SEC Estacode: Appeal Court Discharges Case Against Hembe
BEVERLY HILLS, March 16, (THEWILL) - A former chairman of the House of Representatives Committee on Capital Market, Mr.
Herman Hembe, who was charged with converting an estimated N600,000 given to him by the Securities and Exchange Commission, SEC, for him to travel to the Dominican Republic, for a refresher conference in October 2011 has been discharged and acquited.
The Court of Appeal sitting in Abuja discharged and acquited him in a unanimous decision which upheld the argument of Mr Jilbrin Okutepa (SAN) to the effect that Hembe did not commit any offence to warrant his trial.
Justice Joseph Tine-Tur who delivered the lead judgment faulted the Economic and Financial Crimes Commission (EFCC), saying what the anti-graft agency did was not prosecution but persecution.
He also held that the proof of evidence and the evidence given by the witnesses called by EFCC did not establish a prima facie case against Hembe.
The court also said that the high court judge who granted leave to EFCC to begin Hembe's prosecution erred and should not have granted such leave.
He described Hembe's trial as a waste of precious judicial time.
Tine-Tur therefore dismissed the charges as he discharged and acquitted Hembe.
Hembe and his deputy, Chris Azubogu, were charged with alleged conversion of estacodes given to them by SEC to travel abroad for a conference.
They had repeatedly maintained their innocence but the Abuja High Court which tried them at the behest of EFCC disagreed with them and dismissed their application to quash the charges.
But on Friday, the Appeal Court agreed with Hembe as it held that they did not commit an offence.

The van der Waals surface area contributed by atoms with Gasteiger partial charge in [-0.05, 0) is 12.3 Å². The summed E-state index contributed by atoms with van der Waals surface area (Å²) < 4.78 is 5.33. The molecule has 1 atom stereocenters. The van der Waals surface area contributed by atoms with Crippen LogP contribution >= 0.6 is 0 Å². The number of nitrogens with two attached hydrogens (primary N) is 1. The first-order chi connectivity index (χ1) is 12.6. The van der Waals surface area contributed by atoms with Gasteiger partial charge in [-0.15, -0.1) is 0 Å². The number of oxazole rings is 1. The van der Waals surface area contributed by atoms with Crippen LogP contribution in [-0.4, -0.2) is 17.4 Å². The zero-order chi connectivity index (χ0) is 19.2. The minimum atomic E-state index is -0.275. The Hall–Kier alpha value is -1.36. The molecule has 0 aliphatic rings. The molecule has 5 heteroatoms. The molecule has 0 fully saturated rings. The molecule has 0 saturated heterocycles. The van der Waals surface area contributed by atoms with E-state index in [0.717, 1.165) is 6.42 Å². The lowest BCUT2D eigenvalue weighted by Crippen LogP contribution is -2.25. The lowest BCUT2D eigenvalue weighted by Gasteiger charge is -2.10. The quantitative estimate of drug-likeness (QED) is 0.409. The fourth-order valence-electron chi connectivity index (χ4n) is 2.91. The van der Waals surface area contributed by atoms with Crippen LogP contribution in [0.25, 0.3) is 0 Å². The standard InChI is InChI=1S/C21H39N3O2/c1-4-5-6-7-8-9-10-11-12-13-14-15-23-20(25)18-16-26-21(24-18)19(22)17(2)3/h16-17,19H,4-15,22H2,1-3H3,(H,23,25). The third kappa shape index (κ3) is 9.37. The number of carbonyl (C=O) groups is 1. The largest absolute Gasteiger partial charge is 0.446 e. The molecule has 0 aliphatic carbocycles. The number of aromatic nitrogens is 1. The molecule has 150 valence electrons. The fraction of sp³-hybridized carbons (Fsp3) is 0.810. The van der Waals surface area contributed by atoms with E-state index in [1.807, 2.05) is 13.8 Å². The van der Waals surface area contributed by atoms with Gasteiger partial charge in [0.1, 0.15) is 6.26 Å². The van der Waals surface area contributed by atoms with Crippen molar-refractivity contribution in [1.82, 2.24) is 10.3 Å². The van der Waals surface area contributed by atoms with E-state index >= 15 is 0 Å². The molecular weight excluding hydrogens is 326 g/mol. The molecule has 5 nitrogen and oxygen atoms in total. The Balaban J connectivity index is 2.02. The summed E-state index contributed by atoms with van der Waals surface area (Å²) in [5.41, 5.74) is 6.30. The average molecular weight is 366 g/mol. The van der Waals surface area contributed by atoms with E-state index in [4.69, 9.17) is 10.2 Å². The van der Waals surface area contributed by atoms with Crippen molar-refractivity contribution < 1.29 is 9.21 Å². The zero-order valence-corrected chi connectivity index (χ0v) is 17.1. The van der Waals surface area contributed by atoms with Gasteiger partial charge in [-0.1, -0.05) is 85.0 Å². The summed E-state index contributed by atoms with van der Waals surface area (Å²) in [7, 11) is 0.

The court held that at best, what transpired was an administrative oversight for which Hembe could have been asked to refund the estacodes.
EFCC had re-arraigned Hembe and his deputy on offences bordering on alleged conversion into personal use, an estimated N600,000 being money allegedly released by the SEC, for them to travel to the Dominican Republic, for a refresher conference in October 2011.
The offence, according to the anti-graft agency, was contrary toSection 308 of the Penal Code Act, Laws of the Federation of Nigeria (Abuja) 2004, and punishable under Section 309 of the same code.
The two-count charge reads: 'That you Hon.
Iorwase Herman Hembe, sometime in October 2011 in Abuja within the Judicial Division of the High Court of the Federal Capital Territory, dishonestly converted to your own use the sum of $4,095, being money given to you by SEC as your travelling allowance to PUNCTA CANA, Dominican Republic, to attend aconference which you did not attend and thereby committed an offence contrary to section 308 of the Penal Code Act, Laws of the Federation of Nigeria (Abuja)2004 and punishable under section 309 of the same code.
'That you Hon.
Azubogu Chris Emeka Ifeanyi sometime in October 2011 in Abuja within the Judi-cial Division of the High Court of the Federal Capi-tal Territory dishonestly converted to your own use the sum of $4,095, being money given to you by SEC as your travelling allowance to PUNCTA CANA, Dominican Repub-lic to attend a conference which you did not attend and thereby committed an offence contrary to section 308 of the Penal Code Act, Laws of the Federation of Nigeria (Abuja) 2004 and punishable under section 309 of the same code.
However, Hembe and Azubuogu had,in oral separate submissions by their respective counsel - Messrs Jibrin Okutepa, SAN, and Onyechi Ikpeazu, SAN - entered a 'no case submission' to the charge preferred against them.
Hembe said there was only one issue for determination which is: 'whether from the totality of the evidence before this honourable court, the complainant has made out a prima facie case against the accused persons to answer.
He argued further that, 'To ask the first accused person to enter into his defence will require him to prove his innocence', saying, 'this is contrary to the presumption of innocence enshrined in S.
36 (5) of the 1999 Constitution as amended.
In dismissing the oral applications trial judge, Justice Peter Kekemeke, held that the prosecution succeeded in establishing a prima facie case against the duo,to warrant their being put to trial.
Justice Kekemeke stated that the proof of evidence beforre the court, was persuasive enough to move the court to consider,painstakingly,the two-count charge against the accused persons.